A group of individuals who share a love of cycling and the outdoors. We will always stop for a photo, or to hit a rope swing… Rubber side up!
Where did Prolly is Not Probably go?
It is still here, and then some. PiNP was one person’s opinion and voice. Now we are a collective – a community of diverse opinions and rich stories.
What does the Radavist mean?
Rad + Atavist = RADAVIST
Why does a porpoise surf a wave, or a sea otter slide down a rock? Atavism is a primal trait in humans and animals that drives us to do what we do – what ought to come naturally. Atavism is why we ride the way we ride; From mashing the city on a track bike to shredding the trails on full suspension. Take the time to get rad.
I’ve done this before. Your front tire gets shredded and all you have laying around is a red-backed Vittoria Randonneur. The difference is, I never took a second to document it. Nice one Walton! See more of the Walt’s world at his Tumblr.
It’s kinda funny how such a simple thing can bring such joy to people. Yeah, a 40c tire. It’s bigger than a 35c but not as big as a 45c. It’ll fit just about any production cross frame. WTB calls it a gravel tire, but that tread looks like it’ll rip up some 1-track just fine.
Here’s the scoop:
“WTB Nano 40c tires will be available in Race and Comp versions starting April of 2014. Nano 40c Race tires will feature a folding Aramid bead, Lightweight Casing, DNA Rubber, weigh in at 470g, and retail for $49.95. Nano 40c Comp tires will feature a wire bead, Durable Casing, DNA Rubber, weigh 550g, and retail for $31.95.”
Made by Panaracer in Japan, designed by Fairweather for XC riding and in stock now at Blue Lug, these tires look incredible. My only question: who in the States will be carrying them? See more at the Blue Lug Flickr!
If you need scientific data to support tire purchasing, you need not continue reading. Just look at the pretty photos and move on. This is not a controlled test on rolling resistance, aerodynamics or puncture protection. I don’t do that kind of product review. What I do is actually use something until I feel like I can sign off on its quality, before I choose to write anything.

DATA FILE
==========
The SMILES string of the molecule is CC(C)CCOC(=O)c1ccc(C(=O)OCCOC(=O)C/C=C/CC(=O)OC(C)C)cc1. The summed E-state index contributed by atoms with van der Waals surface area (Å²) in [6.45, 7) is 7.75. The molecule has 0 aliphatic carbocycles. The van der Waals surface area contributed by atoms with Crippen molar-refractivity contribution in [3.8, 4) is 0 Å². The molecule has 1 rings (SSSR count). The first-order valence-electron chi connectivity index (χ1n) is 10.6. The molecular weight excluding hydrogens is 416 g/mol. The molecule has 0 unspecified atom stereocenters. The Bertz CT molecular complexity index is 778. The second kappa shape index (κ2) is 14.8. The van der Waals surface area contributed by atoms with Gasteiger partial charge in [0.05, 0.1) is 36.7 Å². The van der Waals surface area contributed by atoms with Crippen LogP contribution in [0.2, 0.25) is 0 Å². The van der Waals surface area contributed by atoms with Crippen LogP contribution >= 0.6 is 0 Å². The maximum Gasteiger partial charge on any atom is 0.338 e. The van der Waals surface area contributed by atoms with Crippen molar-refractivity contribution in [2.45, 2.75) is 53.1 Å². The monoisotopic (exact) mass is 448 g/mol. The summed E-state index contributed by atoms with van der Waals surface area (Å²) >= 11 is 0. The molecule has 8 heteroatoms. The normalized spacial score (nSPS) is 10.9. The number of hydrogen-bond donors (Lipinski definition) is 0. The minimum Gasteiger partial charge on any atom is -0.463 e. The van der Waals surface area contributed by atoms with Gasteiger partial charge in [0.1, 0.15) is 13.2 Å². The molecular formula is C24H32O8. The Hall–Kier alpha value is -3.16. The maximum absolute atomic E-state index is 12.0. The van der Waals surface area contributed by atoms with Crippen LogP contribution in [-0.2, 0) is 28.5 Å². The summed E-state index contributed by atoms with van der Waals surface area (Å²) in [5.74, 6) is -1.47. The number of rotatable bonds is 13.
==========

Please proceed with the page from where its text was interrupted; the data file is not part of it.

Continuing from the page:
Let’s look at this tire’s history before we go any further. Bruce Gordon was arguably one of the first builders in the USA to support “gravel grinding”. His bikes were straight-forward, utilitarian beasts that sometimes were painted like an 80’s hotrod, or even adorned with animal print. They are wild. In fact, one of the first BG bikes I ever saw was a flat bar cross bike, with these tires and tiger stripes that was well before any 29’r hit the market. A lot of bikes back in the 80’s couldn’t even fit these tires. There weren’t exactly stock framesets that fit a 700c x 43c wheel, so these stood out from other offerings of the time.
Bruce’s Rock N Road tires are iconic, much like his bikes. Originally designed by Joe Murray, a well-known figure in the MTB community. These 43mm (1.72″) tires were designed to be high-volume, fast rolling and rip through gravel like I rip through a Frito Pie. Are they slow on the road? Of course. They have decent tread. Are they good for loose and sandy conditions? Mostly, yes. They move as fast as you pedal them.